Sunday, May 14, 2006

Little Bastards

Among the many things I grow in my garden here in the middle of nowhere, I have two productive gooseberry bushes. One of them I bought in a shop, the other was a gift from one of our near neighbours, who is forty years older than the Horse Doctor, to the day (spooky).

These are not all gooseberry bushes (cat included for scale)

I like gooseberries. They make a good fool, a fine crumble, and if you've got the patience, a decent sparkly wine substitute. They are, however, prone to several horticultural problems, the most notable being the gooseberry sawfly.

Before (or as it should be)

Sawflies (Nematus ribesii) are evil little buggers. The female fly lays her eggs on the underside of leaves of gooseberry, white and red currant bushes anything up to three times a year. Usually she lays them deep inside the bush, and the larvae eat their way outwards, so by the time you notice them, the damage is already done.


After (or as it is)

I checked over the plants last weekend, and cast an eye over them most days during the week. But such is the hunger of the little bastards, that they can strip a good sized bush bare overnight. This afternoon, whilst enjoying a little sunshine perambulation, I noticed that the gooseberries weren't perhaps their usual, perky selves. Looking closer revealed the sorry truth.

Nematus ribesii (ugly little bugger that he is)

Now normally I would employ sound organic principles when dealing with such a pest. Which is to say I would douse the whole plant liberally in derris powder or some such US military nerve agent derived pesticide. I had a pot of Bug-Off spray last year, which killed pretty much anything and everything it came into contact with. And that's my kind of gardening.

But due to a serious lack of planning, we had run out of noxious chemicals completely. And so there was no option but to laboriously remove all the caterpillars from the bushes by hand.

Bush tucker

Some people would squish them, or flush them down the sink with plenty of boiling water. But I have more of a holistic approach to pest control. So I put them in a shallow plastic dish and placed it on the roof of the shed, where all the little birds could go and help themselves.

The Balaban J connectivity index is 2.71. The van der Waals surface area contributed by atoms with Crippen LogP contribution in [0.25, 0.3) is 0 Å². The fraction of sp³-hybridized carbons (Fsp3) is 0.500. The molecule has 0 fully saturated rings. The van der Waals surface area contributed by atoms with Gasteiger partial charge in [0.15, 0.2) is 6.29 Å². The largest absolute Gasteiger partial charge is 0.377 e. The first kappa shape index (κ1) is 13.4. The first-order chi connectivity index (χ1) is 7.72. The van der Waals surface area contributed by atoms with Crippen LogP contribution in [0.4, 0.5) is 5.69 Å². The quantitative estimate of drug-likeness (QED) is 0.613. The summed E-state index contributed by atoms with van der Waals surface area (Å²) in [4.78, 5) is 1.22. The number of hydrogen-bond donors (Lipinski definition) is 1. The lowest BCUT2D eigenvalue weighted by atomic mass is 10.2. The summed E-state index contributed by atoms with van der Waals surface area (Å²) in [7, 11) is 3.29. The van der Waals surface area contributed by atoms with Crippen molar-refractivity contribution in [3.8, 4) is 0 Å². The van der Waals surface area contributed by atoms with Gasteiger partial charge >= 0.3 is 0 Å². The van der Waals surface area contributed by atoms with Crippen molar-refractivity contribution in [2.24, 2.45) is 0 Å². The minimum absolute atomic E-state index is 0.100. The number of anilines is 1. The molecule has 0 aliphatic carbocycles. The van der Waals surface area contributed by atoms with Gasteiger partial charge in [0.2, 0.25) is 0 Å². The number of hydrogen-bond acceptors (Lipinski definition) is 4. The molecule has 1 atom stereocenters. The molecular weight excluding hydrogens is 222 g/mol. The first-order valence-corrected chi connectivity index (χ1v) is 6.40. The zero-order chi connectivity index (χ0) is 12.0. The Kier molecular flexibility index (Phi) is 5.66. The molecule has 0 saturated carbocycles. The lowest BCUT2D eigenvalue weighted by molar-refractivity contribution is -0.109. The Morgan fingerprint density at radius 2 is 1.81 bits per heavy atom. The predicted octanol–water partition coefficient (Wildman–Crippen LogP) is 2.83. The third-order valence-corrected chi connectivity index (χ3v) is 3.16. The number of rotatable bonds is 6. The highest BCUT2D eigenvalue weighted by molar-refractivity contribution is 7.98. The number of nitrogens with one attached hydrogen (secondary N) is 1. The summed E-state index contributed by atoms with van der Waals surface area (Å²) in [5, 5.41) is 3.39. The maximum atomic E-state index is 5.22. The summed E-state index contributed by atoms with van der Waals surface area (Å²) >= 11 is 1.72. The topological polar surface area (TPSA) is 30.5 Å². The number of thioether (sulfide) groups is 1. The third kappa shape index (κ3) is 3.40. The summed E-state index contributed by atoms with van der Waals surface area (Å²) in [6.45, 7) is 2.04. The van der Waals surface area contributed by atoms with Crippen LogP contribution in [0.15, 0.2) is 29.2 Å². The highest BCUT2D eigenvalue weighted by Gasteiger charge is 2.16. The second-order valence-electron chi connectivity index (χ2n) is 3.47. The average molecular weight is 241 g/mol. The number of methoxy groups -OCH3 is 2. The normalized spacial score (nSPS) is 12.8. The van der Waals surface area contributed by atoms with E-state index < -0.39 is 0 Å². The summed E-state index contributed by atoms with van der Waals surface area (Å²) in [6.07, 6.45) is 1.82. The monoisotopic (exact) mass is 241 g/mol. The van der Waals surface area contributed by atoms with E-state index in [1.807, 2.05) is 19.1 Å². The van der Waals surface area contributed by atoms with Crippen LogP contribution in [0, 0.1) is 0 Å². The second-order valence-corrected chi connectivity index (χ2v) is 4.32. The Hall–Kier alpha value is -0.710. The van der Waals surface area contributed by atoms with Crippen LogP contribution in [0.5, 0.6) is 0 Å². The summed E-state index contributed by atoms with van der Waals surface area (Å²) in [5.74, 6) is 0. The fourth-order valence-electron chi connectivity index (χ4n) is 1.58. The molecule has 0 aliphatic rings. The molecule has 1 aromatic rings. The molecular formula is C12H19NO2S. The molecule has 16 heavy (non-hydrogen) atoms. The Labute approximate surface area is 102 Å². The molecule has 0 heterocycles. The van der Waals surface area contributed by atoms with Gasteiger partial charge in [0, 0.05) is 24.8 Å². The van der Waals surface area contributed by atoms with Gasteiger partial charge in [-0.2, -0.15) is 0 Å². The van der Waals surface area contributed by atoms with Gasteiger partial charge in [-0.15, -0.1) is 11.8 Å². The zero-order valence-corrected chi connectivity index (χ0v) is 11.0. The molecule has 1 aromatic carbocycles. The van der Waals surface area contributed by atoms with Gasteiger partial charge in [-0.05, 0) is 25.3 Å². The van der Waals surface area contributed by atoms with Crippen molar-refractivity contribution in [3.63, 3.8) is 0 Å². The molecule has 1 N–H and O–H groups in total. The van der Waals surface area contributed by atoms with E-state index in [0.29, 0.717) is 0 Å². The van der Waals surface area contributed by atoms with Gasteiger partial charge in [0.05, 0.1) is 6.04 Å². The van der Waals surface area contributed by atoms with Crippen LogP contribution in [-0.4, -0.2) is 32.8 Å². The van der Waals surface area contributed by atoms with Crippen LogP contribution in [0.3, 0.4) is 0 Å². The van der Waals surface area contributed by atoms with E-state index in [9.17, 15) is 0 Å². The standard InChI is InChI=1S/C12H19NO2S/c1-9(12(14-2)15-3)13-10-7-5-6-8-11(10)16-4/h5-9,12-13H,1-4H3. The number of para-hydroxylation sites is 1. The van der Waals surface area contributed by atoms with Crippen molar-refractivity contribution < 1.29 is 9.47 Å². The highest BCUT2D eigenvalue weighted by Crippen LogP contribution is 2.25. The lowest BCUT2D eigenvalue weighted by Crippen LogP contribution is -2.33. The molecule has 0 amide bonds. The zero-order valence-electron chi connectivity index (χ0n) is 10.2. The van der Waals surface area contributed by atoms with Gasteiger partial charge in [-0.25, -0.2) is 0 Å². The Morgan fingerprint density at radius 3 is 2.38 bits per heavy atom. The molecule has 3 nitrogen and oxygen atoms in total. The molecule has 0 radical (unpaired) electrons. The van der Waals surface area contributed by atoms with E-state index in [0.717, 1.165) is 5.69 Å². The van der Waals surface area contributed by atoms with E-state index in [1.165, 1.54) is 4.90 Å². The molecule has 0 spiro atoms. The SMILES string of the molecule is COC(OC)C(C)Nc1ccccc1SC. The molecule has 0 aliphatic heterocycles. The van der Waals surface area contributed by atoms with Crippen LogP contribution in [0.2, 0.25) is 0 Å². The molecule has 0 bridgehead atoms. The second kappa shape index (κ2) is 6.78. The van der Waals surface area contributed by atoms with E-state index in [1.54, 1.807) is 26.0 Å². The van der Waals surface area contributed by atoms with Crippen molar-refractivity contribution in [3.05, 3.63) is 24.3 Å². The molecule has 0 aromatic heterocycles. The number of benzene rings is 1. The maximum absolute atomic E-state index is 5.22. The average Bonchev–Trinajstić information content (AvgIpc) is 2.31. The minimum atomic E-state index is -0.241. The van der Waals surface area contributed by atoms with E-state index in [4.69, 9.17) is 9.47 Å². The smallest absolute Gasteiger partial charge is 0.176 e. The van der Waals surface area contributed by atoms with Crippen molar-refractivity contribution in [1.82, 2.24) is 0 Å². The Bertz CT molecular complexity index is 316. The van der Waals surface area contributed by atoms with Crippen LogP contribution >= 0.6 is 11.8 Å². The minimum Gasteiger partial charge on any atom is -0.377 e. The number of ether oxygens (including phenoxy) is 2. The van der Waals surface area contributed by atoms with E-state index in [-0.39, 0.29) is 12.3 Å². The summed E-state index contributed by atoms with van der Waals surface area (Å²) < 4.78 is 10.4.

This year there will be plump robins, tits and thrushes for the coon cat to taunt, but I fear my gooseberry fool will be sadly lacking.

4 Comments:

Blogger Gabriele C. said...

Yick, that's quite a collection of ugly crawlies.

I found some bright green ones in my geraniums. Caught them in time, though, it seems. No more holes in leaves.

May 14, 2006 11:42 pm  
Blogger Stuart MacBride said...

I squish them. If you do it right, you can get their innards to go quite a distance. Squisssssssssssssssh!

But we're going to get some chickens soon, so if you have a surfeit of the things you can always post them up.

May 15, 2006 2:39 pm  
Blogger Trace said...

Do the birdies go for them? That's a really good idea.

May 17, 2006 1:00 pm  
Blogger JamesO said...

Some of them made a bid for freedom across the shed roof - they can move fast those little critters. Others drowned when it rained. The birds feasted well on the carcasses of those that remained.

And I added more to the pot yesterday. Mwahahahaha!

And fat robins can't escape the coon cat.

May 17, 2006 4:30 pm  

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